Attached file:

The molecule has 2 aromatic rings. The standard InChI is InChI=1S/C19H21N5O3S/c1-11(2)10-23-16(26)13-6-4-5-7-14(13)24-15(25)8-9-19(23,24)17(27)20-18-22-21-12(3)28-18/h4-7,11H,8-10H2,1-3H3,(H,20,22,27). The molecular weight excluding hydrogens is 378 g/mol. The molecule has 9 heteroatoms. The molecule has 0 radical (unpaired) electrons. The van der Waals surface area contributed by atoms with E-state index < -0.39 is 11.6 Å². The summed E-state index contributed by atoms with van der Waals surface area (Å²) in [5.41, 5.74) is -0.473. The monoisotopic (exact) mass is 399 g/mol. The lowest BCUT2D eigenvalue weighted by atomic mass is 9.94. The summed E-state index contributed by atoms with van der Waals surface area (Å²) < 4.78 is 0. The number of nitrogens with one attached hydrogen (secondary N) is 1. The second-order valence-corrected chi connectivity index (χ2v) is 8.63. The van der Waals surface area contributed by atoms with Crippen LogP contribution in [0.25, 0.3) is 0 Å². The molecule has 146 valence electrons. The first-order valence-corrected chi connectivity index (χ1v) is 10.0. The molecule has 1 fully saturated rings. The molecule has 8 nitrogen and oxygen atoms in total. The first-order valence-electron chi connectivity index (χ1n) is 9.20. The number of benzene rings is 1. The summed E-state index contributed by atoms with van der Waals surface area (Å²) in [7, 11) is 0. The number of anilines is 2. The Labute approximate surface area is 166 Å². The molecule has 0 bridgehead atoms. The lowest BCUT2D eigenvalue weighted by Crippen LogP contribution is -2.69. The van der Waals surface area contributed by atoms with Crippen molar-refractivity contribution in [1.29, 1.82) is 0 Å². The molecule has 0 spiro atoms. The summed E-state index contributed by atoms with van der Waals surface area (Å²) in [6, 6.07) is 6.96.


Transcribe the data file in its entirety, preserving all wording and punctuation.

The molecule has 2 aromatic rings. The standard InChI is InChI=1S/C19H21N5O3S/c1-11(2)10-23-16(26)13-6-4-5-7-14(13)24-15(25)8-9-19(23,24)17(27)20-18-22-21-12(3)28-18/h4-7,11H,8-10H2,1-3H3,(H,20,22,27). The molecular weight excluding hydrogens is 378 g/mol. The molecule has 9 heteroatoms. The molecule has 0 radical (unpaired) electrons. The van der Waals surface area contributed by atoms with E-state index < -0.39 is 11.6 Å². The summed E-state index contributed by atoms with van der Waals surface area (Å²) in [5.41, 5.74) is -0.473. The monoisotopic (exact) mass is 399 g/mol. The lowest BCUT2D eigenvalue weighted by atomic mass is 9.94. The summed E-state index contributed by atoms with van der Waals surface area (Å²) < 4.78 is 0. The number of nitrogens with one attached hydrogen (secondary N) is 1. The second-order valence-corrected chi connectivity index (χ2v) is 8.63. The van der Waals surface area contributed by atoms with Crippen LogP contribution in [0.25, 0.3) is 0 Å². The molecule has 146 valence electrons. The first-order valence-corrected chi connectivity index (χ1v) is 10.0. The molecule has 1 fully saturated rings. The molecule has 8 nitrogen and oxygen atoms in total. The first-order valence-electron chi connectivity index (χ1n) is 9.20. The number of benzene rings is 1. The summed E-state index contributed by atoms with van der Waals surface area (Å²) in [7, 11) is 0. The number of anilines is 2. The Labute approximate surface area is 166 Å². The molecule has 0 bridgehead atoms. The lowest BCUT2D eigenvalue weighted by Crippen LogP contribution is -2.69. The van der Waals surface area contributed by atoms with Crippen molar-refractivity contribution in [1.29, 1.82) is 0 Å². The molecule has 0 spiro atoms. The summed E-state index contributed by atoms with van der Waals surface area (Å²) in [6, 6.07) is 6.96.